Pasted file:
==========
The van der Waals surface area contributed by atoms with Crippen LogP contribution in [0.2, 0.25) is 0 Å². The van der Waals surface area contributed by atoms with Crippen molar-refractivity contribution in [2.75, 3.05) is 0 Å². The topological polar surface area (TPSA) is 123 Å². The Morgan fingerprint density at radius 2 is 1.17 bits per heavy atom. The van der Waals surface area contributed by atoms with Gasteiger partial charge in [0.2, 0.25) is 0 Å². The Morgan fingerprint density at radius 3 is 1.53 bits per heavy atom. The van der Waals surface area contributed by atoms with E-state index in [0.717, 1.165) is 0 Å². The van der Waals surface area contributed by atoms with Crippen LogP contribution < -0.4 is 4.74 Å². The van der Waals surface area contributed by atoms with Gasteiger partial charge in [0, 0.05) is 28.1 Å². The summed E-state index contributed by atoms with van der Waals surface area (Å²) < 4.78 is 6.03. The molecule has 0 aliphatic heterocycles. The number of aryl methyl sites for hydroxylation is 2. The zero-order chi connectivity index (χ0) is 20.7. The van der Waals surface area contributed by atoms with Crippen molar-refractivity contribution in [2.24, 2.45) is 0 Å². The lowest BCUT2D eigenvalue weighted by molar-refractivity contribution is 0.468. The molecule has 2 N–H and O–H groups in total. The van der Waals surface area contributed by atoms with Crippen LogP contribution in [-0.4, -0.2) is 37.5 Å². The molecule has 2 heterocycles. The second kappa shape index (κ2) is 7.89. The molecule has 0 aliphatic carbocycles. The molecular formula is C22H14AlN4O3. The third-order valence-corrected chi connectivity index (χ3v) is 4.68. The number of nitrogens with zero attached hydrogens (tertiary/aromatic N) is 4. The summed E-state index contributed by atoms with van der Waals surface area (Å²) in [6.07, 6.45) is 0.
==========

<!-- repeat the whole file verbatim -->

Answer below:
The van der Waals surface area contributed by atoms with Crippen LogP contribution in [0.2, 0.25) is 0 Å². The van der Waals surface area contributed by atoms with Crippen molar-refractivity contribution in [2.75, 3.05) is 0 Å². The topological polar surface area (TPSA) is 123 Å². The Morgan fingerprint density at radius 2 is 1.17 bits per heavy atom. The van der Waals surface area contributed by atoms with Gasteiger partial charge in [0.2, 0.25) is 0 Å². The Morgan fingerprint density at radius 3 is 1.53 bits per heavy atom. The van der Waals surface area contributed by atoms with E-state index in [0.717, 1.165) is 0 Å². The van der Waals surface area contributed by atoms with Crippen LogP contribution < -0.4 is 4.74 Å². The van der Waals surface area contributed by atoms with Gasteiger partial charge in [0, 0.05) is 28.1 Å². The summed E-state index contributed by atoms with van der Waals surface area (Å²) < 4.78 is 6.03. The molecule has 0 aliphatic heterocycles. The number of aryl methyl sites for hydroxylation is 2. The zero-order chi connectivity index (χ0) is 20.7. The van der Waals surface area contributed by atoms with Crippen molar-refractivity contribution in [2.24, 2.45) is 0 Å². The lowest BCUT2D eigenvalue weighted by molar-refractivity contribution is 0.468. The molecule has 2 N–H and O–H groups in total. The van der Waals surface area contributed by atoms with Crippen LogP contribution in [-0.4, -0.2) is 37.5 Å². The molecule has 2 heterocycles. The second kappa shape index (κ2) is 7.89. The molecule has 0 aliphatic carbocycles. The molecular formula is C22H14AlN4O3. The third-order valence-corrected chi connectivity index (χ3v) is 4.68. The number of nitrogens with zero attached hydrogens (tertiary/aromatic N) is 4. The summed E-state index contributed by atoms with van der Waals surface area (Å²) in [6.07, 6.45) is 0.